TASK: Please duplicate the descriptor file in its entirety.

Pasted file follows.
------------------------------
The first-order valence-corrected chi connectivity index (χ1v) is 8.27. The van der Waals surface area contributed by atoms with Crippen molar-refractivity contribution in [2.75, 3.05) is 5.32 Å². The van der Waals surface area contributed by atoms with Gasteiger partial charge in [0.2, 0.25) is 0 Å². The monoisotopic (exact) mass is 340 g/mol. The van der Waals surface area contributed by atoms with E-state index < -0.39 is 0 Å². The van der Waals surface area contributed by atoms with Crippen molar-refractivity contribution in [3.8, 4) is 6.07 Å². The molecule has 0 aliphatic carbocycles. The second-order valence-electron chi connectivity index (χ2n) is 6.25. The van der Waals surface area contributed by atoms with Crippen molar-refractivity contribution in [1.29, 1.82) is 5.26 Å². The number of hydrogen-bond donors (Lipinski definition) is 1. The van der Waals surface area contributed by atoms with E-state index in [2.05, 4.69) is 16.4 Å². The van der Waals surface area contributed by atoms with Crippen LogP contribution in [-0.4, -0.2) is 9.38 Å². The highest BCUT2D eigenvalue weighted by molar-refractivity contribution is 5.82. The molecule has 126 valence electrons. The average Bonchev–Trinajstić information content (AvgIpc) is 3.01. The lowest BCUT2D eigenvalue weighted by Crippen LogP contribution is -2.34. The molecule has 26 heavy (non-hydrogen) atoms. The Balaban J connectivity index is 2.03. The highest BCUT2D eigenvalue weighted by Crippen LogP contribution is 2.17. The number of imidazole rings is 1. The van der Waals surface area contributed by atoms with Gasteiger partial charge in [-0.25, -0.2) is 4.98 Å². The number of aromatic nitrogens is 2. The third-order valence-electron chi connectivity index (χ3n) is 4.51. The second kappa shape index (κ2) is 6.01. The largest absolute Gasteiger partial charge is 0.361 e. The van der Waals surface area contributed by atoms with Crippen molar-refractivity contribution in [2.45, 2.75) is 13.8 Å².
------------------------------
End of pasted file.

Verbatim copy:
The first-order valence-corrected chi connectivity index (χ1v) is 8.27. The van der Waals surface area contributed by atoms with Crippen molar-refractivity contribution in [2.75, 3.05) is 5.32 Å². The van der Waals surface area contributed by atoms with Gasteiger partial charge in [0.2, 0.25) is 0 Å². The monoisotopic (exact) mass is 340 g/mol. The van der Waals surface area contributed by atoms with E-state index < -0.39 is 0 Å². The van der Waals surface area contributed by atoms with Crippen molar-refractivity contribution in [3.8, 4) is 6.07 Å². The molecule has 0 aliphatic carbocycles. The second-order valence-electron chi connectivity index (χ2n) is 6.25. The van der Waals surface area contributed by atoms with Crippen molar-refractivity contribution in [1.29, 1.82) is 5.26 Å². The number of hydrogen-bond donors (Lipinski definition) is 1. The van der Waals surface area contributed by atoms with E-state index in [2.05, 4.69) is 16.4 Å². The van der Waals surface area contributed by atoms with Crippen LogP contribution in [-0.4, -0.2) is 9.38 Å². The highest BCUT2D eigenvalue weighted by molar-refractivity contribution is 5.82. The molecule has 126 valence electrons. The average Bonchev–Trinajstić information content (AvgIpc) is 3.01. The lowest BCUT2D eigenvalue weighted by Crippen LogP contribution is -2.34. The molecule has 26 heavy (non-hydrogen) atoms. The Balaban J connectivity index is 2.03. The highest BCUT2D eigenvalue weighted by Crippen LogP contribution is 2.17. The number of imidazole rings is 1. The van der Waals surface area contributed by atoms with Gasteiger partial charge in [-0.25, -0.2) is 4.98 Å². The number of aromatic nitrogens is 2. The third-order valence-electron chi connectivity index (χ3n) is 4.51. The second kappa shape index (κ2) is 6.01. The largest absolute Gasteiger partial charge is 0.361 e. The van der Waals surface area contributed by atoms with Crippen molar-refractivity contribution in [2.45, 2.75) is 13.8 Å².